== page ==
Brazilian president Luiz Inácio Lula da Silva and Felipe Calderon from Mexico called for a strategic alliance between the two countries based on free trade and cooperation between state energy companies Petroleos Mexicanos (Pemex) and Petrobras.
Following a meeting on Monday at the Brazilian Foreign Ministry building Itamaraty, Lula told a press conference that he regretted the fact that the two countries bilateral trade so far this year is only 7.4 billion dollars.
"The world crisis has left us this challenge: not only to recover these levels of trade, but to beat them, given the vast potential of the two economies, which are both emerging and highly dynamic," Lula said.
The Brazilian president proposed an increase in the number of visits between the two nations, "until we manage to reduce the mistrust, frequently generalized, between Brazilian and Mexican investors."
Lula said that Brazil was willing and able to share important knowledge of deep-water exploration and bio-fuel production, two areas where Brazil leads the world.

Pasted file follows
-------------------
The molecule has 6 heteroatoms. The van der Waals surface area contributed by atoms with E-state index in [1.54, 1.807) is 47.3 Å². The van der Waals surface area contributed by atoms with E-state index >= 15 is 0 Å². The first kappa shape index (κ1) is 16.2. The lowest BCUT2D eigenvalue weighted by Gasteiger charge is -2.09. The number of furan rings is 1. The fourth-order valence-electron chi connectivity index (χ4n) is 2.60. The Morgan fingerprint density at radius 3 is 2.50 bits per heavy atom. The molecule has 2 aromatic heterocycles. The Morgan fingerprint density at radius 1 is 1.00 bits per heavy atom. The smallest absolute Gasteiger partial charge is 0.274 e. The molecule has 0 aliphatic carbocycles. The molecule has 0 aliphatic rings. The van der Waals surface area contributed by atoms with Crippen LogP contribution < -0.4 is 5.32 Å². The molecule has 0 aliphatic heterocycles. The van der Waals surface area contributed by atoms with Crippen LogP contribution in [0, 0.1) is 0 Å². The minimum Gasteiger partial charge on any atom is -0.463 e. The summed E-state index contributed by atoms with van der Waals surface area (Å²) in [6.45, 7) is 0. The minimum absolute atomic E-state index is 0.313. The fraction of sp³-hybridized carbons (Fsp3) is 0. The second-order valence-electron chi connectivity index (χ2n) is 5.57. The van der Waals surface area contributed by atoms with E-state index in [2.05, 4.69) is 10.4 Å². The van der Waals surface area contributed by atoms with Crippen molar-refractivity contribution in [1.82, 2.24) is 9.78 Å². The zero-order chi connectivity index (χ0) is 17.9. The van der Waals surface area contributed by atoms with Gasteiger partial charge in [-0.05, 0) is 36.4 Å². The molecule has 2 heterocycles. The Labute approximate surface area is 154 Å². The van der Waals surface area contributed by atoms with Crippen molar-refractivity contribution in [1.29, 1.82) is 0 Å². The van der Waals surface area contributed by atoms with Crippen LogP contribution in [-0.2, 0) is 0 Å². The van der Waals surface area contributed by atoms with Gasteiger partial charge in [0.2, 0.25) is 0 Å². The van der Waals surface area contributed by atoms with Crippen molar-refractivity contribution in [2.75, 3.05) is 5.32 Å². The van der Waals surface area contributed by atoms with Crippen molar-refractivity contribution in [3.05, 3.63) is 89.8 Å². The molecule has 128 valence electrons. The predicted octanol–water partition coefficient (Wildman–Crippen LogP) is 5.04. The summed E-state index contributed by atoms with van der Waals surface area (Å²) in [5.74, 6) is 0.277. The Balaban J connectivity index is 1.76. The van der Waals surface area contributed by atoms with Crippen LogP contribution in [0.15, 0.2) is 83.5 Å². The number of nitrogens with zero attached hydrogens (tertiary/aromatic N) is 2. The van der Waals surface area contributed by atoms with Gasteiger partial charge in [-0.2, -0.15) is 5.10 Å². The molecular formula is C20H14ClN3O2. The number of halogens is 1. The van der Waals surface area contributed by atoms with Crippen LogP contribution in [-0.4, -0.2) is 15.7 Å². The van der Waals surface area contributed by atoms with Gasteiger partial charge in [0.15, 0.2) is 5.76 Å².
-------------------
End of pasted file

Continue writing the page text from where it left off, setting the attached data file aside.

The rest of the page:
"I am convinced the sharing of technology between Petrobras and Pemex, and their opportunity to work together, with political will, with this natural aptitude," he said. "They are two oil giants that if they work as individuals will be much smaller than if they work together," he said.
Calderon suggested an alliance between the two nations to face the international economic crisis and take advantage of the complementary aspects of the two nations' economies.
"The deep dependency on the US economy explains why Mexico was so hard hit in this crisis. That is why we intend to diversify our relations and boost the Mexico-Brazil relationship," he said.
Calderon said he was optimistic about sealing a free trade agreement with Brazil, although officials from both sides have discussed it since at least 2000.
"I know there is a lot of resistance to be overcome, some of it ideological, others based on prejudice and still others based on lack of understanding of Brazil and its potential," Calderon said.
"It is foreseeable that the fast growth that we need will not come from developed economies like the United States, Europe or Japan, but from emerging economies," he said.